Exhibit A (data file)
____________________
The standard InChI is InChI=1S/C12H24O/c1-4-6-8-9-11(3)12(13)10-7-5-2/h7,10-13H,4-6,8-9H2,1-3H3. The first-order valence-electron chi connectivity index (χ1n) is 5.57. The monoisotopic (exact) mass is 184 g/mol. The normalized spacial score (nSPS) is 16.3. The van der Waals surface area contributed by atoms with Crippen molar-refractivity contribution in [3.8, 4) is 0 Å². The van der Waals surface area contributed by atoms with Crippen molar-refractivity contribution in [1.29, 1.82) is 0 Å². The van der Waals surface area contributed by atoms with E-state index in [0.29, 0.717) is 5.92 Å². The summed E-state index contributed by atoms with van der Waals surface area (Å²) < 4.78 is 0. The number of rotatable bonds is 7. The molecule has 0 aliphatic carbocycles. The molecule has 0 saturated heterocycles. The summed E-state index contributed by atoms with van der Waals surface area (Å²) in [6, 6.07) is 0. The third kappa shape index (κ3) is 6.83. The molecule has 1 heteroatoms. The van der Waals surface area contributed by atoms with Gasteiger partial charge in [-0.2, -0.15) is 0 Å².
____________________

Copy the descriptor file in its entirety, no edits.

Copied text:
The standard InChI is InChI=1S/C12H24O/c1-4-6-8-9-11(3)12(13)10-7-5-2/h7,10-13H,4-6,8-9H2,1-3H3. The first-order valence-electron chi connectivity index (χ1n) is 5.57. The monoisotopic (exact) mass is 184 g/mol. The normalized spacial score (nSPS) is 16.3. The van der Waals surface area contributed by atoms with Crippen molar-refractivity contribution in [3.8, 4) is 0 Å². The van der Waals surface area contributed by atoms with Crippen molar-refractivity contribution in [1.29, 1.82) is 0 Å². The van der Waals surface area contributed by atoms with E-state index in [0.29, 0.717) is 5.92 Å². The summed E-state index contributed by atoms with van der Waals surface area (Å²) < 4.78 is 0. The number of rotatable bonds is 7. The molecule has 0 aliphatic carbocycles. The molecule has 0 saturated heterocycles. The summed E-state index contributed by atoms with van der Waals surface area (Å²) in [6, 6.07) is 0. The third kappa shape index (κ3) is 6.83. The molecule has 1 heteroatoms. The van der Waals surface area contributed by atoms with Gasteiger partial charge in [-0.2, -0.15) is 0 Å².